By summer 1975, Lévy had concluded that the Soviet Union was not quite like any other state after all. The cause of its tyrannical nature lay in an ‘original sin’, not any corruption, ‘and the sin is Marx’. The Gulag Archipelago was ‘the finally blinding proof that terror in the USSR is everywhere’. Not only did it discredit the USSR, it proved that ‘terror is nothing more than the inside lining of sacrosanct socialism’ – although at this point Lévy did not deny the possibility of socialism outside the USSR.7 By the time he came to write La barbarie à visage humain, in 1977, he was convinced that the problem was not merely with the USSR, and not even only with overt Marxism, but with the whole paradigm of revolutionary thought issuing forth from May 1968 which, whether it knew it or not, was Marxist. Lévy’s method was as straightforward as his prose was convoluted: the Marxist conception of power involves a Master, or oppressor, a ‘lucid and diabolical anticonfessor’ who manipulates through ideology a ‘population of sleepwalkers’. Were this population to be awoken, and apprised of the ruses of capital and the modes of their exploitation, they would rebel. This paradigm was, he maintained, the reigning wisdom even among the anti-Marxists of the New Left. ‘There is a hidden impulse toward power, probably absolute power, whenever someone brandishes the slogan of total “liberation”’. The book affirmed a fundamental historical pessimism: progress was impossible, and every attempt at accomplishing it was a religious gesture, the ‘faith’ of ‘militants’ (Lévy’s book is replete with such metaphors – the litany of the Left, shepherds and flocks, prophets and devils. ‘Totalitarianism is confession without God, the inquisition plus the negation of the individual’ – and so on and on, straining for effect in that fashion, based on nothing more than the insipid anti-communist metaphor of The God That Failed). Far from being one of many responses to profound social iniquity, Marxism was ‘fanaticism’ a ‘ghostly “prophecy”’, and paradoxically a form of ‘counterrevolutionary thought’ dedicated to sustaining a given ‘end of history’. The frustration of the attempt to radically transform social conditions would necessarily lead to repression, and ultimately to the gulag. Written on the eve of the municipal election victory of the Union of the Left, uniting the Socialists and the PCF, Lévy explained that it was intended as a warning shot: the French Left was on the slippery slope to totalitarianism. And so: ‘There remains only the duty to protest against Marxism’ in all of its forms.
André Glucksmann had been, as noted in Chapter 3, both a Stalinist and a Maoist in his radical years. In 1956 he had been opposed both to the French ‘pacification’ of Algeria, and to the Soviet ‘pacification’ of Hungary. He had been a member of the violent Maoist group, Gauche prolétarienne, before that movement collapsed in the mid 1970s. In Le Maître penseurs, Glucksmann laid out the programmatic basis for his eschewal of Marxism: the master thinkers, including Hegel, Fichte, Nietzche and Marx, had systematically legitimized the dominative strategies of the modern state. The gulag was a result not only of ‘the logical application of Marxism’, but also of languages that ‘enable one to master everything’, admitting nothing outside themselves. Glucksmann’s self-congratulatory retelling has it that:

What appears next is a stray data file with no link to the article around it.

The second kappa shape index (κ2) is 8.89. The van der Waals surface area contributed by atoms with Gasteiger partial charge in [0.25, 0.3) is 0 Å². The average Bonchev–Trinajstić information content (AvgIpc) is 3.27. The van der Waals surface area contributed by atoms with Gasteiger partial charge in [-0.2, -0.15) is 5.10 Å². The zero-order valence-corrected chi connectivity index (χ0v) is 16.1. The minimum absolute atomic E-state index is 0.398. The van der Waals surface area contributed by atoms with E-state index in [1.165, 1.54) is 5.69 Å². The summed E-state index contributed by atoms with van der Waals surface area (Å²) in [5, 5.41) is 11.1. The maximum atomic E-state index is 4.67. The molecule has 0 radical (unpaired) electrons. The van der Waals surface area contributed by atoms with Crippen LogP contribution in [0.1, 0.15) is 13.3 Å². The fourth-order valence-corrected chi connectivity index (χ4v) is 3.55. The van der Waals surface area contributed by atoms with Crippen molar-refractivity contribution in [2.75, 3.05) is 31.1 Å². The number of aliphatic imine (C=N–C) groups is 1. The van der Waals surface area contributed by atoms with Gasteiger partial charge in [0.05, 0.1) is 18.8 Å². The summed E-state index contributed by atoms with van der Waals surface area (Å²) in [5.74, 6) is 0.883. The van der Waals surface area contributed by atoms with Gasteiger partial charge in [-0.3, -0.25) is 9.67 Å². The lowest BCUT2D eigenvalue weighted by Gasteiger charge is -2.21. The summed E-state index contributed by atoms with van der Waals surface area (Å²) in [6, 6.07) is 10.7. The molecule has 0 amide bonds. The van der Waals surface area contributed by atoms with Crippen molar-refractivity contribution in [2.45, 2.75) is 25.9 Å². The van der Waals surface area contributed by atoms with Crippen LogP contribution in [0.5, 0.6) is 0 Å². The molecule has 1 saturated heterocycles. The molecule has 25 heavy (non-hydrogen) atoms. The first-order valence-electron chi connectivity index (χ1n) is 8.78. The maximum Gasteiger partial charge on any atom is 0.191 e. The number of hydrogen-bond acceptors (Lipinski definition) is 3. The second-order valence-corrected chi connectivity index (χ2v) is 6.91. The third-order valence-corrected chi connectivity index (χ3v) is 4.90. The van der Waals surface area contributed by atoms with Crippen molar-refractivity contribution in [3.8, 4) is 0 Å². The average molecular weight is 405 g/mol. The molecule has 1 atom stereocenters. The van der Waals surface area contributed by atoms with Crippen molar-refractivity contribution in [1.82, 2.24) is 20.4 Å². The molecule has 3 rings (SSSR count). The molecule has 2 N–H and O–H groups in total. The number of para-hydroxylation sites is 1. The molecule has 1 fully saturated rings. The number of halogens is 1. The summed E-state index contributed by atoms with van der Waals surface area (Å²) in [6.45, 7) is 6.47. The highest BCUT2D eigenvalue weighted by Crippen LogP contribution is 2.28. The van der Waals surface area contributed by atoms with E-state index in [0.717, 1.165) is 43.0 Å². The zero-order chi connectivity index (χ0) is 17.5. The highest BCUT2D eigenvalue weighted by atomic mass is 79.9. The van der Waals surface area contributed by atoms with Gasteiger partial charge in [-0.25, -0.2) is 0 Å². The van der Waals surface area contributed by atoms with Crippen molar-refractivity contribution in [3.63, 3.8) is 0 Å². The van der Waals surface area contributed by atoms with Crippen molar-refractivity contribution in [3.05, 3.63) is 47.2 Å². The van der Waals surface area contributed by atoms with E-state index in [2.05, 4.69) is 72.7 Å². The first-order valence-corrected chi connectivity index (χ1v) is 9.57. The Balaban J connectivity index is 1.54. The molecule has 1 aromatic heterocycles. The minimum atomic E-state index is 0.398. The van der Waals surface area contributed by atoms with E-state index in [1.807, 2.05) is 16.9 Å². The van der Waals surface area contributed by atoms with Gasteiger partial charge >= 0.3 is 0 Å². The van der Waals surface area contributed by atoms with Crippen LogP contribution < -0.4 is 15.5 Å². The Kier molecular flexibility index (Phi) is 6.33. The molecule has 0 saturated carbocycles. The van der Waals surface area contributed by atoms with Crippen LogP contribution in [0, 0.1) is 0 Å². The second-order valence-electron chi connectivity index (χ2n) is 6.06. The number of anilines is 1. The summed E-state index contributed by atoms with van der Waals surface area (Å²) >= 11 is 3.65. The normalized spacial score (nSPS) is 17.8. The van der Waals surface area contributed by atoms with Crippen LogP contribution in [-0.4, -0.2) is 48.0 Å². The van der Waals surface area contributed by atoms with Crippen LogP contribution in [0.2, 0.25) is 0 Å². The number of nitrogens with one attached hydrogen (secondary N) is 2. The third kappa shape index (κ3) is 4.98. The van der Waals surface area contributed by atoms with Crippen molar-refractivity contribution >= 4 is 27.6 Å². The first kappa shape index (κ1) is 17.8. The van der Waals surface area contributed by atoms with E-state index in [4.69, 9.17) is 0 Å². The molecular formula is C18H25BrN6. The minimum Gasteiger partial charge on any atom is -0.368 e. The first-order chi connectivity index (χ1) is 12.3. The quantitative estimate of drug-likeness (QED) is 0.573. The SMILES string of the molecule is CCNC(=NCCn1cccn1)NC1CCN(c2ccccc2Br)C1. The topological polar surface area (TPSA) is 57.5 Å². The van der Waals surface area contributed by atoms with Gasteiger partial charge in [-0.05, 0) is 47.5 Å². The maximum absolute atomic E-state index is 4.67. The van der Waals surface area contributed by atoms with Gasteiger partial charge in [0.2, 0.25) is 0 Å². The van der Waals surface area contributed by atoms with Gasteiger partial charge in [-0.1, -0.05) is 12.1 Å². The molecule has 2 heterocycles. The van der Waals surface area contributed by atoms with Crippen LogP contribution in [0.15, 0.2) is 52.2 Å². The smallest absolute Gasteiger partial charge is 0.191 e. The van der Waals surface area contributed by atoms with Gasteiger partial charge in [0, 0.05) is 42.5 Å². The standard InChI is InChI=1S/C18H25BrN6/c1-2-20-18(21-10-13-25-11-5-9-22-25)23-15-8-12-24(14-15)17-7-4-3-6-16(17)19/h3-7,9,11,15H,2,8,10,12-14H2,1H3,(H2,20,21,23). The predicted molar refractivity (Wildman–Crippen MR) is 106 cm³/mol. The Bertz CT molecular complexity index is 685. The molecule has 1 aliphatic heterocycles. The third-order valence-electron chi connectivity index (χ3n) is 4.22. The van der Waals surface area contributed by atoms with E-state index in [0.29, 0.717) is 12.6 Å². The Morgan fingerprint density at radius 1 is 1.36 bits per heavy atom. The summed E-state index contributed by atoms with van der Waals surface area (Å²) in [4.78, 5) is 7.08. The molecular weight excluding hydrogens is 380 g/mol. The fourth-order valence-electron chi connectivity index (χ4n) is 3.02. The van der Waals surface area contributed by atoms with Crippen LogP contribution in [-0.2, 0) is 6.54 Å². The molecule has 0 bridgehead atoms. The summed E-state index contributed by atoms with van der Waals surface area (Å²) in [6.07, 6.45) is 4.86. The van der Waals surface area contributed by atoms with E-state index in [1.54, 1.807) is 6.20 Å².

"I began with concrete and timely criticism of the French Communist Party and the Soviet Union in the 1960s. Then I proceeded to a more extended critique of totalitarian thinking, in order not to be ensnared in a kind of intra-Marxist opposition – anti-Soviet but pro-Chinese, for example, or anti-Chinese but pro-Castro, and if not some form of sacred socialism, then the dear Third World … The next step was to fit this basic Marxist structure into a more general scheme, which I tracked to German philosophical thinking of the nineteenth century – a totalitarianoriented world view which could be expressed in rightist as well as leftist ideologies."
This is not quite accurate. Glucksmann, at this point, was still an opponent of the concept of ‘totalitarianism’. The standard presentation, he said, had ‘let the “non-totalitarian” regimes off the hook’, ignoring the ‘kinship’ and ‘filiation’ which linked the ‘harsh methods of domination employed in both the West and in the East’. He remembered that the British had developed concentration camps against the Boers before the Boers had thought of using them against black South Africans, and recalled enough of his anti–Vietnam War activity to point out the totalitarian resonances of the campaigns against ‘the Indians’, ‘the Vietnamese, the South Americans … or the inhabitants of Dresden, Hiroshima or Nagasaki’. The ‘critique of totalitarianism shows a tiresome tendency to boil down always to a critique of totalitarianism elsewhere’.